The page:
• 4 Julian Sanchez // Jul 11, 2011 at 6:13 pm

    Of course, under the conditions of the thought experiment, the companies would probably cut out the middleman and just maintain their own libraries: All rental, no sale—at least initially.

  • 5 K. Chen // Jul 11, 2011 at 6:56 pm

    “But there’s nothing morally special about copying”

    I disagree. The inherent moral weight of copying versus resale, trade, disposal, or loaning, is that the seller, trader, disposer, loaner is denied of the benefits of the copy for the duration that the copy is transferred, including the convenience of access and absolute right to deny access to others, sentimental value, and so on. The uploader/photocopier/etc on the other hand, maintains all the benefits of the copy as well as being able to grant others the benefits of the copy.

    The problem you’re setting up seems to depend on the notion that the property value of a copy of intellectual property is to consume it. And while that is the primary purpose, it doesn’t cover all the ancillary reasons that people buy copies of works, including but not limited to showing off to their co-workers that they’ve read Freedom. The policy problem created in teleportation world is that publishers (and publisher authors) can’t charge as high prices for the non-content aspects of a work.

    I’d add on, that insofar as intellectual property is property, and bundle of sticks aside, being able to transfer or even annihilate the value of a thing is part of what you buy. When I buy a dead tree copy of something, part of the value expected is the physical ability and right to pass it on. When I give up that ability, and that right, I’d expect something significant in return. The couple hundred game licenses I’ve bought via Steam are not transferable. I don’t know about the legalities, as guilty as anyone else about not paying enough attention to EULAs, but I know Steam will not facilitate me reselling the licenses I’ve gained. I do however, get a sort of immortal durability for my products as long as Valve stays in business, and I didn’t pay as much as I would have at a retailer.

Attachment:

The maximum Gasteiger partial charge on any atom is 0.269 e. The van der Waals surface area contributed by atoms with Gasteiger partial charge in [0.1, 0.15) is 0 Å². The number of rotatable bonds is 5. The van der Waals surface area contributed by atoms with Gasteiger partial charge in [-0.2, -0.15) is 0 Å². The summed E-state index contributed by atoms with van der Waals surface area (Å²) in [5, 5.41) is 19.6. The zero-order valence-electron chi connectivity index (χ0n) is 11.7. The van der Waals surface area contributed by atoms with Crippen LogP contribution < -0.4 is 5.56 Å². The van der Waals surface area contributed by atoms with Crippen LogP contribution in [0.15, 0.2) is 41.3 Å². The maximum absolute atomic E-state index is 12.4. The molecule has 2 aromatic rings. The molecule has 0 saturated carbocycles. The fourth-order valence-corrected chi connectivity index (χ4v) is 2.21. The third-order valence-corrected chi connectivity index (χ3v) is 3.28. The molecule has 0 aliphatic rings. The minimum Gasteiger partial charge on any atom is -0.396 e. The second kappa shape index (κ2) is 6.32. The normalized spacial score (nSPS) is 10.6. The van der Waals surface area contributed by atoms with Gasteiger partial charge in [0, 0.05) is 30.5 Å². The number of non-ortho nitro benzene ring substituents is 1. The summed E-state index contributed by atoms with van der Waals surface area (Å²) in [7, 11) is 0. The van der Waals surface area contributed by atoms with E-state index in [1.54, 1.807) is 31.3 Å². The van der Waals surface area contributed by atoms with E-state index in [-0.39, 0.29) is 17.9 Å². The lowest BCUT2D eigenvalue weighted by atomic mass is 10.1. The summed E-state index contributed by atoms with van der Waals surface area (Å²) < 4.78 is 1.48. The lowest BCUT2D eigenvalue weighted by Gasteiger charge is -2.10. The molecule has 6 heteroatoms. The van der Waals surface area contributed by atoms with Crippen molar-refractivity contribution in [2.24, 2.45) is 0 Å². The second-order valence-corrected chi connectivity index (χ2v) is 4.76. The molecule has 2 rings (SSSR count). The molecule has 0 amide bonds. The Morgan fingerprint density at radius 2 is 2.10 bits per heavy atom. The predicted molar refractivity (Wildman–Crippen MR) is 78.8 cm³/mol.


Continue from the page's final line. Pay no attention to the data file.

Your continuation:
• 6 Justin Charity // Jul 11, 2011 at 6:58 pm

    I’m not sure I understand how Guan Yang’s response circumvents the problem: that a good that’s really expensive to produce is also really easy to copy. Why would the libraries volunteer to eat the studios costs just so pirates could copy the movies from the libraries instead of the studios? While we’re on it, what incentive do pirates have to copy movies that they wouldn’t within the framework of your thought experiment and in the context GY’s answer? In any case, isn’t someone going to be bleeding revenue so long as they aren’t charging $0?

  • 7 Justin Charity // Jul 11, 2011 at 7:22 pm

    And simply put, your supposition is unreasonably strong:

    “Here is a solution no sane person would propose to this problem, if it were a real problem: Prohibit people from using the teleportation network to loan books and movies to their friends, and monitor it to ensure they did not do so.”